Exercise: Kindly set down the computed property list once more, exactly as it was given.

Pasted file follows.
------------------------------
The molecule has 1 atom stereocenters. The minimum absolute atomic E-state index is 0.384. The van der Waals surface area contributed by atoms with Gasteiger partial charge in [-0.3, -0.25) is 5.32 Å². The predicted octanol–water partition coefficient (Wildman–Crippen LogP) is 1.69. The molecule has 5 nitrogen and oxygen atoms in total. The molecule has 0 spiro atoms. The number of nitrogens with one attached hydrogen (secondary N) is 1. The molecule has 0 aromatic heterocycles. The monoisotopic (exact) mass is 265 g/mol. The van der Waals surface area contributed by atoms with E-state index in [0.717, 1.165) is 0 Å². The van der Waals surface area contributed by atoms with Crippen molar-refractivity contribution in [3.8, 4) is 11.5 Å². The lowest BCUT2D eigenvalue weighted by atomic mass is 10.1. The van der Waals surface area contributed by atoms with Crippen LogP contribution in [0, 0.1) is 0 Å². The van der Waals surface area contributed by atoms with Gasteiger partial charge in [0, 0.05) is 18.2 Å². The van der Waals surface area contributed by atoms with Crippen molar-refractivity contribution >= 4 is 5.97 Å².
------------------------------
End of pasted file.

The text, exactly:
The molecule has 1 atom stereocenters. The minimum absolute atomic E-state index is 0.384. The van der Waals surface area contributed by atoms with Gasteiger partial charge in [-0.3, -0.25) is 5.32 Å². The predicted octanol–water partition coefficient (Wildman–Crippen LogP) is 1.69. The molecule has 5 nitrogen and oxygen atoms in total. The molecule has 0 spiro atoms. The number of nitrogens with one attached hydrogen (secondary N) is 1. The molecule has 0 aromatic heterocycles. The monoisotopic (exact) mass is 265 g/mol. The van der Waals surface area contributed by atoms with E-state index in [0.717, 1.165) is 0 Å². The van der Waals surface area contributed by atoms with Crippen molar-refractivity contribution in [3.8, 4) is 11.5 Å². The lowest BCUT2D eigenvalue weighted by atomic mass is 10.1. The van der Waals surface area contributed by atoms with Crippen LogP contribution in [0, 0.1) is 0 Å². The van der Waals surface area contributed by atoms with Gasteiger partial charge in [0, 0.05) is 18.2 Å². The van der Waals surface area contributed by atoms with Crippen molar-refractivity contribution >= 4 is 5.97 Å².